Each summer, hundreds of animals are cooked to death and thousands suffer brain damage because careless owners leave them in parked cars.

"Even with the windows left partly open, the temperature in a car can reach as high as 160 degrees in a very short time," says Humane Society spokeswoman Holly Sherer, who warns that pets should not be left in parked cars when the temperature is over 70 degrees. "Dogs and cats cool themselves by panting, and with only overheated air to breathe, your pet may die of heatstroke.

"The onset is sudden, and those that do survive may suffer irreparable brain damage. If your pet does suffer from heat stroke, gradually immerse it in cool water, apply ice packs to its head, neck and under its tail, and take it to your veterinarian."

These additional tips for summer pet care are from the Humane Society, the American Veterinary Association and the Pet Club of America:


Never shave your dog all the way down to the skin. While a fur coat may seem inappropriate in hot weather, an animal's fur actually insulates it from the heat. A trim is sufficient, and daily brushing helps remove the heavy undercoat.

Make sure the animal has adequate shade and plenty of fresh, cold water. See that the water is not too cold, however, since chilled fluids can cause systematic upsets.

Cut back on your pet's exercise in hot weather, since too much activity in the hot sun can cause heatstroke. Early morning or late evening are the best times.

Feed your animal in the morning, before the temperature climbs. When the mercury hits 90 degrees, metabolic changes triggered by the heat may make it a fussy eater.

Check often for ticks and fleas, paying special attention areas between the toes, in and behind ears, under front legs and around the head.

Have your pet tagged or tattooed, since there is a sharp increase in lost pets during the summer.


Make sure the animal gets necessary innoculations. Every dog or cat traveling across state lines should be accompanied by valid health and rabies-innoculation certificates. The tourist bureau of the place you plan to visit should be able to tell you if any other shots or documents are required.

Check in advance to see if your pet is welcome. Some airlines require dogs and cats to be at least 8 weeks old and weaned at least five days before flying. Amtrak prohibits animals (except seeing-eye dogs) on trains, as do most bus companies. Some parks prohibit pets.

When reserving hotel rooms, make sure pets are allowed. Some states do not permit pets in the same rooms in which humans sleep.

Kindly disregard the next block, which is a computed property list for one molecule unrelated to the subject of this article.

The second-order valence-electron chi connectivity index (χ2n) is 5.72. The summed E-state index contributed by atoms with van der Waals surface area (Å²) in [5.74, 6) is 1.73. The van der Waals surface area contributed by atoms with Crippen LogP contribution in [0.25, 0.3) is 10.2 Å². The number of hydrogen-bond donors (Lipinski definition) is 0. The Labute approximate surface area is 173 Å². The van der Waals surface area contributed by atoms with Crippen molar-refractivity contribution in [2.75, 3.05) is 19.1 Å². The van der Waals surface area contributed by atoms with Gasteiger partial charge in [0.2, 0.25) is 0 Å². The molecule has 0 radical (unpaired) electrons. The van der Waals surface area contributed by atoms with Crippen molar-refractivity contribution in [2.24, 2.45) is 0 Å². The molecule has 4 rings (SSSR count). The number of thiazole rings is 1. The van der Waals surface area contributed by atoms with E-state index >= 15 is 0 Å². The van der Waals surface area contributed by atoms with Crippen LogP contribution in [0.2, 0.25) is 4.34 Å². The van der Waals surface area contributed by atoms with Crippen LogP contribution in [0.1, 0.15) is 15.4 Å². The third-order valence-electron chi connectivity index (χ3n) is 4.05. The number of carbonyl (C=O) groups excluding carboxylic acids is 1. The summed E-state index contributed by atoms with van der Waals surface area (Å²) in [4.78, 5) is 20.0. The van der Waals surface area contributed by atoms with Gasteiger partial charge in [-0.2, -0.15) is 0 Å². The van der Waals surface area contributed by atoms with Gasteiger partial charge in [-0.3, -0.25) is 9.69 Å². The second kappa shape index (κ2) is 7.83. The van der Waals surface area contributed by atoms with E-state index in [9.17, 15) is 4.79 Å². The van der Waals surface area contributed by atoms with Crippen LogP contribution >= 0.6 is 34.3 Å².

Never permit your pet to ride in a car with its head out the window. The animal could get hit by a passing car or floating debris, or could develop a respiratory infection from cold air being forced into its lungs.

Find out the airline's pet regulations when you book your flight. Some animals are allowed as a carry-on with passengers, while others must ride in the cargo compartment, which may get very hot in summer. Try to book direct midweek flights or those with a minimum of stops. Choose early-morning or late-evening flights when possible to reduce the risk of overheating.

Choose a durable pet carrier large enough for your animal to sit or lie down. It should have several ventilating holes on four sides plus rims or knobs to keep the air flow from being blocked by cartons placed alongside it. Be sure it is labeled with words"Live Animal," arrows indicting the upright position, and your name, address and telephone number.


Consider boarding your pet with a friend or at a kennel if the animal is in poor health or becomes restless on trips. If your trip is short and your animal timid or elderly, arranging for a dog sitter might be preferable.

Visit the kennel. A reputable kennel owner will let you inspect the premises and ask questions.

Look for clean cages, a pleasant odor, comfortable temperature, adequate lighting and the availability of fresh water. Be sure cages and runs are secure. Find out if animals have outside runs or if they are walked and if so, where.

Ask if there is a veterinarian on call and if someone stays on the premises after office hours. Look to see if cats and dogs are separated, and if the present boarders seem happy. CAPTION: Picture, no caption